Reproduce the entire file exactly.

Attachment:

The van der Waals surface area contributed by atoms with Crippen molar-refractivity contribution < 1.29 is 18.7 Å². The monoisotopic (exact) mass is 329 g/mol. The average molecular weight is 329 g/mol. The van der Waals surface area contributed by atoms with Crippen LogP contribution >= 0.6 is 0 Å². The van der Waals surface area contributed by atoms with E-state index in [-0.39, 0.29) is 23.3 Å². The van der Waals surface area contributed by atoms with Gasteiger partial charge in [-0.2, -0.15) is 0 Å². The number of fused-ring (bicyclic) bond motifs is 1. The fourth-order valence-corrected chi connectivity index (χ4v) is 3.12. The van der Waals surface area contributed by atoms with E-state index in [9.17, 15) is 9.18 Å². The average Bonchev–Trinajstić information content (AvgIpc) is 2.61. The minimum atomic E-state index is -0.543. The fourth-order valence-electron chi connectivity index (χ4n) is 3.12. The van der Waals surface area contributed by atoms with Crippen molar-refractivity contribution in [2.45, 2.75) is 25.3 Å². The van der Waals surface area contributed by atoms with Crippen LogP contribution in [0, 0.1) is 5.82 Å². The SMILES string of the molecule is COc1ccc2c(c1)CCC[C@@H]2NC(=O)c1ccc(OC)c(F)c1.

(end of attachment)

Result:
The van der Waals surface area contributed by atoms with Crippen molar-refractivity contribution < 1.29 is 18.7 Å². The monoisotopic (exact) mass is 329 g/mol. The average molecular weight is 329 g/mol. The van der Waals surface area contributed by atoms with Crippen LogP contribution >= 0.6 is 0 Å². The van der Waals surface area contributed by atoms with E-state index in [-0.39, 0.29) is 23.3 Å². The van der Waals surface area contributed by atoms with Gasteiger partial charge in [-0.2, -0.15) is 0 Å². The number of fused-ring (bicyclic) bond motifs is 1. The fourth-order valence-corrected chi connectivity index (χ4v) is 3.12. The van der Waals surface area contributed by atoms with E-state index in [9.17, 15) is 9.18 Å². The average Bonchev–Trinajstić information content (AvgIpc) is 2.61. The minimum atomic E-state index is -0.543. The fourth-order valence-electron chi connectivity index (χ4n) is 3.12. The van der Waals surface area contributed by atoms with Crippen molar-refractivity contribution in [2.45, 2.75) is 25.3 Å². The van der Waals surface area contributed by atoms with Crippen LogP contribution in [0, 0.1) is 5.82 Å². The SMILES string of the molecule is COc1ccc2c(c1)CCC[C@@H]2NC(=O)c1ccc(OC)c(F)c1.